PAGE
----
Listen to episode #49 immediately

 
Latest: Episode #49 – Archive: all episodes – Don’t miss any future episodes and subscribe on iTunes.

• • •

CIMSECThe Center for International Maritime Security (CIMSEC) is a non-profit, non-partisan think tank. It was formed in 2012 to bring together forward-thinkers from a variety of fields to examine the capabilities, threats, hotspots, and opportunities for security in the maritime domain. Check out the NextWar blog to join the discussion. CIMSEC encourages a diversity of views and is currently accepting membership applications here.

Posted in English, Sea Control, Security Policy, Technology | 1 Comment

Schweizer Kampfjets – Filz, Skandale und Abstürze

Der einzige Prototyp des Schweizer Jagdbombers N-20.10 Aiguillon ("Stachel"), entwickelt 1951 von den Flug- und Fahrzeugwerken Altenrhein, ausgestellt im Flieger-Flab-Museum in Dübendorf.

Der einzige Prototyp des Schweizer Jagdbombers N-20.10 Aiguillon (“Stachel”), entwickelt 1951 von den Flug- und Fahrzeugwerken Altenrhein, ausgestellt im Flieger-Flab-Museum in Dübendorf.

Wer sich mit der Schweizer Militärgeschichte beschäftigt, der wird mit einigen – aus heutiger Sicht – eher erstaunlichen Eigenheiten konfrontiert. Da wäre beispielsweise das Reduit und die auch nach dem Zweiten Weltkrieg noch gebauten Festungsanlagen; oder das Schweizer Kernwaffenprogramm und die damit verbundene Mirage-Affäre; oder das System BISON, bei dem von 23 projektierten 15,5 cm Festungskanone 93 L52 BISON schliesslich nur vier gebaut wurden (siehe auch Heinz Nüssle, “Schweiz ohne Kampfinfrastruktur“, ASMZ 177, Nummer 10, S. 20f).

In der Dokumentation des Schweizer Fernsehen von 2004 “Schweizer Kampfjets – Filz, Skandale und Abstürze” von Fritz Muri wird die Geschichte der Schweizer Kampfflugzeuge thematisiert inklusive der Eigenkonstruktionen N-20 und FFA P-16. Nach der Ablehnung des Fonds zur Beschaffung des Kampfflugzeugs Gripen E könnte doch das Eidgenössisches Departement für Verteidigung, Bevölkerungsschutz und Sport diese Pläne wieder aus der Schublade nehmen ;-).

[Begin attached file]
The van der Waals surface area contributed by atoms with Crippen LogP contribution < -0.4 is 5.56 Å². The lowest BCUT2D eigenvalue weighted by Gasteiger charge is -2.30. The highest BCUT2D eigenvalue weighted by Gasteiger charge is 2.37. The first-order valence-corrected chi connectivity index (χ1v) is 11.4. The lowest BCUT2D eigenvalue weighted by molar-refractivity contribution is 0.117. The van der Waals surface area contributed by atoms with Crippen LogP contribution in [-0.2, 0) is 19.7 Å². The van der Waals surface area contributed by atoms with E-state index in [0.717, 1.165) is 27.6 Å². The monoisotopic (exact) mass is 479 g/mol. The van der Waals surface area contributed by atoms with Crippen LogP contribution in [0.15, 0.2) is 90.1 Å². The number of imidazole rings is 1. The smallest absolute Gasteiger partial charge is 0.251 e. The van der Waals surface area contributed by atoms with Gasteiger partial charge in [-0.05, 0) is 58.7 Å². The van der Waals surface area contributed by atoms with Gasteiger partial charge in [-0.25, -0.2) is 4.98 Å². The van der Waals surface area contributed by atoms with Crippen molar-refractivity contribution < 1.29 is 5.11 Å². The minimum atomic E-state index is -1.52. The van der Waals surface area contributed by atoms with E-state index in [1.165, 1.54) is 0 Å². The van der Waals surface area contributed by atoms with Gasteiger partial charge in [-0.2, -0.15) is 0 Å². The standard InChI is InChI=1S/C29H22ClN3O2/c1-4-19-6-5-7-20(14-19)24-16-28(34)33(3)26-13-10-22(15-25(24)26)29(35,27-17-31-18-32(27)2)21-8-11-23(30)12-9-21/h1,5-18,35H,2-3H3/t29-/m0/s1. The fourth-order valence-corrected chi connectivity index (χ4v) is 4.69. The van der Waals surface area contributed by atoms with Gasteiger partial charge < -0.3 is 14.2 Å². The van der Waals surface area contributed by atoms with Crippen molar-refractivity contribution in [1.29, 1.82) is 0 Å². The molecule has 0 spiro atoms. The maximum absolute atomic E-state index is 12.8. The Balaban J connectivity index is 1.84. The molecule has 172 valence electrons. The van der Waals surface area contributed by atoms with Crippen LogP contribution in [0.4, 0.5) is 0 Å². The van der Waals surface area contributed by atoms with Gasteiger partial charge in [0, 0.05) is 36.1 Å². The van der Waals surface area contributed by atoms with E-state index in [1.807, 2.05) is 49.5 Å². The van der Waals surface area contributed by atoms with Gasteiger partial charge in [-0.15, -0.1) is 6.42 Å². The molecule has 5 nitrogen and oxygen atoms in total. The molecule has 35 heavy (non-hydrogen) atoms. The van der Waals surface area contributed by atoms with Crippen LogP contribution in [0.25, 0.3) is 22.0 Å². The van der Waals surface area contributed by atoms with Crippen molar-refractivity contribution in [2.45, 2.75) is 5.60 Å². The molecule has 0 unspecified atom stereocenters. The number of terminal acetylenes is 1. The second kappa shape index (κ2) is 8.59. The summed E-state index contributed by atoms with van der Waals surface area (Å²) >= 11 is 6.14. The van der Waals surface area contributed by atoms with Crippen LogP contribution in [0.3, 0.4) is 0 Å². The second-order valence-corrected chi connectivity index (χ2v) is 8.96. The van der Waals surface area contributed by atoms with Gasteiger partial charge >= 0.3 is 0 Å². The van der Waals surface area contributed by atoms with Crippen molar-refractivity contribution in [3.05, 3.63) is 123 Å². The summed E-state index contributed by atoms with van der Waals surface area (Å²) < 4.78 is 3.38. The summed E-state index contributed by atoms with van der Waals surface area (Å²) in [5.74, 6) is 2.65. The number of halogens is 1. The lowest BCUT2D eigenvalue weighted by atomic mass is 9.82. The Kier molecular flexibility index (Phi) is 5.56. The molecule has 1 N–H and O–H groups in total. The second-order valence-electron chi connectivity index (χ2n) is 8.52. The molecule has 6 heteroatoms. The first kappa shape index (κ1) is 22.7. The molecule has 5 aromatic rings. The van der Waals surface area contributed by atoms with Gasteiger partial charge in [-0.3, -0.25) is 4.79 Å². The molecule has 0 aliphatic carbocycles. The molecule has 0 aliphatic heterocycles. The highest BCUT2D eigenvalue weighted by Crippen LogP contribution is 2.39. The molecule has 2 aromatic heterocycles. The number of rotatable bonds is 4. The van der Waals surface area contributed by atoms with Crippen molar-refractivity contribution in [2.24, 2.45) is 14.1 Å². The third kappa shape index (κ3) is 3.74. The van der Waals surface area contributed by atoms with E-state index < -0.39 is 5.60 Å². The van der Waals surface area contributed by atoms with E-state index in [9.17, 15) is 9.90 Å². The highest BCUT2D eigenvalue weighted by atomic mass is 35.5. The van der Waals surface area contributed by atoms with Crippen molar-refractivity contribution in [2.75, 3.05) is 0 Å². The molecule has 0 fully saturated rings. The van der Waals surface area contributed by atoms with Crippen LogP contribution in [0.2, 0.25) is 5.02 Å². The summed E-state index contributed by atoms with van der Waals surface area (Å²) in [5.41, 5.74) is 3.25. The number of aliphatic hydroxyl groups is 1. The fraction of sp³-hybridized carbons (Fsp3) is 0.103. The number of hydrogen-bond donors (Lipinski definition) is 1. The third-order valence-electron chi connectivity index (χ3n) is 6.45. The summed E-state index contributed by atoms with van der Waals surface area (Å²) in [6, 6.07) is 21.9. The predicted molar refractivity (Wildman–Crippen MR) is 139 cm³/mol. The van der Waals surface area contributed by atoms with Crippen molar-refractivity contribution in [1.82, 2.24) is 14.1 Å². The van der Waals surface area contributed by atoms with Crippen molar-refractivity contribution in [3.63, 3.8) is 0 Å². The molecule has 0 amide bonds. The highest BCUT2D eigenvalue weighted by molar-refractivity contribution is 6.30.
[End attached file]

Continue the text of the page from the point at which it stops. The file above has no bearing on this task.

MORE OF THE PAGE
Wer sich für die Schweizer Militärgeschichte interessiert, dem sei auch der Film “Wehrhafte Schweiz” empfohlen, welcher restauriert und erstmals seit über 50 Jahren am 12. und 13. September 2014 auf dem Bundesplatz in Bern gezeigt wird.

• • •

Memoriav zeigt am Freitag, 12. September 2014 10:00 bis 18:30 Uhr (im 30-Minuten-Takt; letzte Vorführung: 18:00 Uhr) und Samstag, 13. September 2014: 10:00 bis 22:00 Uhr (im 30-Minuten-Takt; letzte Vorführung 21:30 Uhr) “Rund um Rad und Schiene” (Thema: Schweizerische Bundesbahnen), “Wehrhafte Schweiz” (Thema: Schweizer Armee) sowie “La Suisse s’interroge” (Thema: selbstkritische Auseinandersetzung mit der Schweiz). in einem 360-Grad-Panorama-Kino auf dem Bundesplatz in Bern. Der Eintritt ist frei.

• • •

Posted in History, Switzerland | Leave a comment

What is ISIS?

by Dr. Jack A. Goldstone. He is Hazel Professor of Public Policy, author of The New Population Bomb and co-editor of Political Demography: How Population Changes are Reshaping International Security and National Politics. His latest book is Revolution: A Very Short Introduction. This article was published on his blog about global economy and world politics at first.